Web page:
Bolt Action Historical: Battle of the Bulge.

A Couple of weeks a go, we at SADWC ran a large scale world war two, we took inspiration from an article from Wargames Illustrated where they used Bolt Action as the rule set of choice. So we had to make a few choices now, we had the rule set but we need to sort sides and period. Normandy seemed like the most obvious choice but we done really work like that at the club. So instead, still keeping it late war, we went for the battle of the bulge and focused on the German fall back from the main push. So we started by looking through all the rule books that are out there looking for a good scenario we could do.

Lucky we found a nice scenario based around the last stand of the German in the village of La Gleize. This was found in one of the many books for the rule set Rapid Fire and out lines nicely the forces of both side and a nice map of the battle ground. So with out having to worry about points costs from each side we just have to fill out the army list and convert them to fit in with the rules for bolt action


Map Of La Gleize


We are very lucky at the club and have some fantastic members with great collections of figures and kind hearts to allow us to borrow what they had. So we were able to slim down the lists slightly to make them fit so it was game on.

The next problem was how to do the order dice for both sides with loads of units on both side the dice bag would be massive if we had one for each unit. So we copied the WI guys and had ten dice from each side in the bag, either side we had a bowl with twenty more dice in each. When a dice was pulled out from the bag, another two was taken out of the bowls, so each side would activate three units for each dice that came out of the bag.  We had more units on each side than dice, so each general would have to decide where the dice will most be need from activation to activation. When a unit was lost we took a dice out of the bowl for that side, but not the bag, these dice always stayed at ten each side. This system worked well on the day and the commanders at times did have to use their dice wisely.

The scenario that was picked had the Germans camped out in the village of La Gleize, they had three panthers and a king tiger as their main armour and these had run out of diesel, so was unable to be moved after they had been placed in the village. This presented a big problem, so their deployment had to be right so that each would have multiple targets. The tiger was placed at the cross roads facing down N33 to A1, from here it could pick out targets from either road on both sides. The first Panther was placed to the left of the church facing west. Panther number two was to the east of the village watching the bridges and Panther three was north watching the road through the woods. Most of the infantry took up positions around village and the small hamlet of Hassoumont.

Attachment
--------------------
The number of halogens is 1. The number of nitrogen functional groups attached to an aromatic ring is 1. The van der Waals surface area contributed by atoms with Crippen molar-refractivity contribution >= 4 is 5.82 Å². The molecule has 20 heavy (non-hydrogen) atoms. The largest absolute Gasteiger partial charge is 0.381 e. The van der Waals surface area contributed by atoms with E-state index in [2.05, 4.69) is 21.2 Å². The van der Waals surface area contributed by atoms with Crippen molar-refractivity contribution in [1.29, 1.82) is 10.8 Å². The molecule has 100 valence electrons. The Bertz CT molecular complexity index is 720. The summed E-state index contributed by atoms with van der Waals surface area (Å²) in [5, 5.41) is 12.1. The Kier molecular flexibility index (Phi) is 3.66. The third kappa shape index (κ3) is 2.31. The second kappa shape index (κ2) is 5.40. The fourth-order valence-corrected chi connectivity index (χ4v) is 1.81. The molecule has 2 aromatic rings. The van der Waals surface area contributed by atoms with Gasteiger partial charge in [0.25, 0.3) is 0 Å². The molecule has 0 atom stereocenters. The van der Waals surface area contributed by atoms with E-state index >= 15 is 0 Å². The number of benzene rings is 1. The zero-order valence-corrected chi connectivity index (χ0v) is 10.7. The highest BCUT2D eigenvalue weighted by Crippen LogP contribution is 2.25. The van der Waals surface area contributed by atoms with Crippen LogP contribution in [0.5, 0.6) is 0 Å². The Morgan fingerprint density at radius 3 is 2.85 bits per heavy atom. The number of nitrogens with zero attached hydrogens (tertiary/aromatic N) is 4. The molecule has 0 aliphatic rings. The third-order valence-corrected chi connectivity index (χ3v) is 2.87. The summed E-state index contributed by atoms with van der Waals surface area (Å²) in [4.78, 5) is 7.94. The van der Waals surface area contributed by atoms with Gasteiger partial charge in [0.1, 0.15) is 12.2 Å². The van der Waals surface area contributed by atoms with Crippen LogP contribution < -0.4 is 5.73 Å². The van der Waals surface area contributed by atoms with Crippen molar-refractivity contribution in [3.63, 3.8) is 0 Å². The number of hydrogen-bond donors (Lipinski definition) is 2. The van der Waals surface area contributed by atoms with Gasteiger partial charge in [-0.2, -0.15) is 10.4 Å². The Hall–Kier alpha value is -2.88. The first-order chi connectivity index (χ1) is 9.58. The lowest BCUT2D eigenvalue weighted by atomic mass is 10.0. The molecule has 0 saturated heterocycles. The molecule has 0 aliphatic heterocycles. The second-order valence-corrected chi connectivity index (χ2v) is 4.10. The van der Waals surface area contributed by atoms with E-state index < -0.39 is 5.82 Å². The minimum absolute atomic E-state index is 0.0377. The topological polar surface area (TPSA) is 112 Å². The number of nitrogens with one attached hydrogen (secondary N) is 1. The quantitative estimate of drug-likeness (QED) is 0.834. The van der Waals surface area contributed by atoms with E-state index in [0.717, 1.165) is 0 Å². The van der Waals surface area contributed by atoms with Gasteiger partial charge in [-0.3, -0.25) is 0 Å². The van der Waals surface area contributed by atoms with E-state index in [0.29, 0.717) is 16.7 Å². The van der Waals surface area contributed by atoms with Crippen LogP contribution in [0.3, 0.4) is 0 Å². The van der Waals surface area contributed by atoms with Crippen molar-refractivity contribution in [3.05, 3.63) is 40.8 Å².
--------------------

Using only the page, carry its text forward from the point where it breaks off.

German set up


Looking South at La Gleize


We had to change the army list for the US to include a lot of Brits because within our group we had more Brits than yanks. So the Allies came onto the board from the entry points A1 to A5. The Allies had  11 medium tanks, this was mostly Sherman’s and the main thrust of their attack came down the road N33 from A1, into the face of the King Tiger. All of the Allies troops had transports for all of their foot troops, so they would cover the ground quite quick but needed to stay out of the line of fire from the big cats.

Allies Advance from the west


The King Tiger and the Panthers would having a good day pinning and destroying the advance Allies armour. Smoke was used very well to try and mask the advance, but when the Germans had a shot this would stall the advance.

Allies using the forest for cover.


The Allies use the wooded area in the North West sector to advance Infantry up for the storm on the village and things were going well. As the game went on the Allies started to lose more and more takes the closer they got to the village. The Panther to the South was blown to much cheers from Allied command. This almost acted as a single for the troops that had been holed up in the village started to ready for the coming infantry attack. The allies had also lost most of their infantry in the advance as the Germans had posted units in key locations along the advance. To the East, a blown Sherman had stopped the advance over the bridges as the cautious commanders choose to hold on the east side of the bridges and engage the Germans in a fire fight.


As daylight was fading the Allies had fight their way to the out skirts of the village, this brought all the Germans readying their selves for the on coming attack. The allied command knew from their loses so far that an assault on the village might be too much for today and decided to retreat and recover there numbers for an attack in the morning. The Germans had held the village.

The game followed the historical outcome on the actual day of conflict. The US advanced was limited to the outskirts of the village when darkness fell, falling back until daylight returned, they started again in the morning only to find the Germans had left the village leaving behind only the wounded and of course the big cats.

Bolt Action worked quite well for this game and we didn’t really have any problems with the order dice or size of the game. with four players on the allied and three on the German we had enough people to move the figures around. Next for us will be more big battles and of course i’ll write it up for you to read it here




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